Dr. Stone: Fast-Forwarding Through Human History

Samuel Pappas, Staff Writer

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Have you ever watched a speed run for a video game you used to play as a kid?

When you were young, the first level might have taken you an hour, and beating it might have taken you dozens of hours more. But someone who knows the game inside and out can dash through it in a couple hours or less, skipping entire sections and pushing the hardware to its limits in ways that you never imagined.

“Dr. Stone” is that. Except instead of a video game, It’s a manga series.

A mysterious and apocalyptic flash of green light turns every human in the entire world into a stone statue. To make matters worse, people remain awake as this happens, unable to see, hear or feel anything. 5,700 years pass without humanity until a Japanese high school student by the name of Senku breaks out of his stone shell and finds himself in a world completely reclaimed by nature.

Fortunately for humanity, Senku is a genius scientist who is dedicated to rebuilding the world. He knows all the tricks he needs to skip over millions of years of technological evolution while surviving the cruel wilderness. He does all this with the help of his best friend Taiju, a young man with a heart of gold and the face of a confused gorilla.

With Senku’s scientific knowledge and Taiju’s ability to do whatever Senku tells him to do, watching this team never gets boring.

“Dr. Stone” is a story about the strength of human curiosity. We live in a world with technology that we take for granted, but we only got to that point because someone managed to figure it out without dying in the past. You can only buy and drink milk today because thousands of years ago, someone thought it would be a good idea to drink the stuff that comes out of cows.

“Dr. Stone” follows Senku and his friends as he slowly grows his “empire of science” by convincing other people of the value it has in the new world. It’s the type of anime that exemplifies what I love about anime and hate about TV in the West; people aren’t jerks for shallow reasons.

Senku turns people over to his side by appealing to what science can do for them. If this were an American teen drama, Senku would have spent the first episode crying about how the world is different and slowly walking through empty fields. By episode 10, he would be in conflict with everyone around him because Netflix needs the cheap drama to make sure you are still watching and not just clicking “Next Episode” and then going back to browsing Twitter.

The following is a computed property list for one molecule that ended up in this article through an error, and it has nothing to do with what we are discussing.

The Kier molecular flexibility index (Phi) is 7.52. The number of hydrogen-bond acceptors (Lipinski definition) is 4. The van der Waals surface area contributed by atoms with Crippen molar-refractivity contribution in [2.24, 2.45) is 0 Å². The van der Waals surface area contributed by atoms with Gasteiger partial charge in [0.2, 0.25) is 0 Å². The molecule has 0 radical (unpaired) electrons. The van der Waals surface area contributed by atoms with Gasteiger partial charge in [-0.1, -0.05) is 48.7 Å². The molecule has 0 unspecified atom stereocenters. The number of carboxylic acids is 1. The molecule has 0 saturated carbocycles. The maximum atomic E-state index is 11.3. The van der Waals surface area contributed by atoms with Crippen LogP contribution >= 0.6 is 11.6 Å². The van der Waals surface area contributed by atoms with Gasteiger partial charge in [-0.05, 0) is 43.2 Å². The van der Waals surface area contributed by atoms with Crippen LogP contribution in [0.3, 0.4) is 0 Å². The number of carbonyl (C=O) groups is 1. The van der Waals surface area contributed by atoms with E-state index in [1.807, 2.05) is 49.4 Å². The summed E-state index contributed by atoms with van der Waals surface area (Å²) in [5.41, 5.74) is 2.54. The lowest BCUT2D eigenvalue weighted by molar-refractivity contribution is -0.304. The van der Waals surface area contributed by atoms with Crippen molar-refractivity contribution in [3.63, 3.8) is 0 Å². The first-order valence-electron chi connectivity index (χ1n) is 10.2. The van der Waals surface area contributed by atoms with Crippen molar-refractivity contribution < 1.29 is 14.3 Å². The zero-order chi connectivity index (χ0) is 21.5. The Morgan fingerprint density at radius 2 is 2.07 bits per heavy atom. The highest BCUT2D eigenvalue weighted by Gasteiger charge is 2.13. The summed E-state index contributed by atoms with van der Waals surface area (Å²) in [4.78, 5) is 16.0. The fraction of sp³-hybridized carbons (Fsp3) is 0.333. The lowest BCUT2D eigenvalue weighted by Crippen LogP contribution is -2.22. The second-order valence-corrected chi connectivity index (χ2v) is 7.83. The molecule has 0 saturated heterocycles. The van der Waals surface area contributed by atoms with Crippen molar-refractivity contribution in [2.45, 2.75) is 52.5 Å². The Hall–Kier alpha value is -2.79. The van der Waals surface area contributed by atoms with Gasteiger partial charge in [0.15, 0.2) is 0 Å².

Senku could probably use science to determine that everyone who thinks “The 100” is a good show probably has their brain made of stone.

“Dr. Stone” has some funky character designs. We are meant to believe that these characters are teenagers, despite the fact that some of them are built like Dwayne “The Rock” Johnson. All of the female characters have this retro style to them that looks like a cross between Betty Boop and any character from a Studio Ghibli film.

If you can get over the weirdness of Senku’s hair looking like it’s made of leeks, then you’ll find that most of the actual science of “Dr. Stone” totally checks out.

Senku and company find themselves building pottery, bows, wine, glass, iron and other things to survive. As things progress, however, the team branches out into carbonated water, gas masks, gunpowder, cotton candy, antibiotics, water wheels, lightbulbs and radios. If the wiki page for the series is any indication, then at some point Senku will be able to make Christmas trees, wireless headphones, dynamite, tear gas, microscopes, lipstick, silent bombs, mercury-based detonators, drones and many other creations.

“Dr. Stone” is a brilliant and inventive series that currently holds my number one spot of the best animated series of 2019. It’s fun, lighthearted, inspiring and educational. It has an ending theme that sounds like every “Maroon 5” song from the early 2000s.

“Dr. Stone” is available for streaming on VRV, Funimation, Crunchyroll and other services people would never openly admit to having the paid version of.